Online, Churls Gone Vile
Monday, March 26, 2007
One of the unique qualities of Internet discourse is its freewheeling, no-holds-barred nature, where passionate arguments are often accompanied by some choice expletives and a virtual finger in the eye.
But what happens when the talk turns ugly, racist and violent?
In recent weeks, some of those who post comments on the conservative blog Little Green Footballs have said they wished that Khalid Sheikh Mohammed had succeeded in what the Gitmo prisoner says was a plot to kill Jimmy Carter. And some who posted comments on the liberal Huffington Post have expressed regret that the suicide bomber at a military base in Afghanistan failed to take out the visiting Dick Cheney.
No corner of the Net is safe from this bile. The Washington Post's Web site has been grappling with a surge in offensive and incendiary comments.
The really gruesome stuff represents a tiny minority of those online. But is there a way of policing the worst stuff without shutting down robust debate?
The comments about Cheney at the Huffington Post included: "You can't kill pure evil." "If at first you don't succeed . . . " "Dr. Evil escapes again . . . damn." Founder Arianna Huffington wrote that "no one at HuffPost is defending these comments -- they are unacceptable and were treated as such by being removed."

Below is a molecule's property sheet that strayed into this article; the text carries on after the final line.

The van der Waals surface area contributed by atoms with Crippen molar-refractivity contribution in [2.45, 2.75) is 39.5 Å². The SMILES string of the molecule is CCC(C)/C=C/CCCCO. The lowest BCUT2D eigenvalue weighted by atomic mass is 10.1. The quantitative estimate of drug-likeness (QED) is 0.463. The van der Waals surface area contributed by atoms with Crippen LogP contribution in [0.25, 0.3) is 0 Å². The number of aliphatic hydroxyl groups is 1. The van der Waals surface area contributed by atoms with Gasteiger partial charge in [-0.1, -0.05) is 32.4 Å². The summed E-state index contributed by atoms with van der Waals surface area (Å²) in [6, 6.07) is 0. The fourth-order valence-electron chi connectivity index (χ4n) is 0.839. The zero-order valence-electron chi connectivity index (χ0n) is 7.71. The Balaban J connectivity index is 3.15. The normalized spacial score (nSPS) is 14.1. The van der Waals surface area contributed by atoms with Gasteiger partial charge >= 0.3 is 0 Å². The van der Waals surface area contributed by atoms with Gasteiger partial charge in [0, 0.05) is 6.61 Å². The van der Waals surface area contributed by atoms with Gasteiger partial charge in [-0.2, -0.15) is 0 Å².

The comments about Mohammed and Carter at Little Green Footballs included: "Can we furlough him -- just so he can realize the Carter plot? Please?" and "Even this schmuck had some good ideas."
The site's founder, Charles Johnson, wrote on Little Green Footballs that such comments "reflect only the opinions of the individuals who posted them" and doubted that they "rise to the level of hatred that showed up in Arianna's readers' Cheney-related comments."
Some conservatives and liberals seized on the incidents to denounce the other side, but no conclusions should be drawn from wack jobs on the fringe.
Since last summer, washingtonpost.com has allowed registered users to post comments on any news story. A recent report about New Orleans Mayor Ray Nagin, who said the slow recovery of his city was part of a plan to change its racial makeup and leadership, led to a number of offensive or inflammatory remarks:
"Some Black politicians are [expletive] idiots." "IF a white MAN were to speak as you do, you'd look for a lynching party." One person described Nagin as a racist and a women's sanitary product.
Washingtonpost.com Executive Editor Jim Brady says he does not have the resources to screen the roughly 2,000 daily comments in advance. He has one staffer deleting offensive comments after the fact, and banning the authors from further feedback, based on complaints from readers. Brady plans to devote more staff to the process and to use new filtering technology.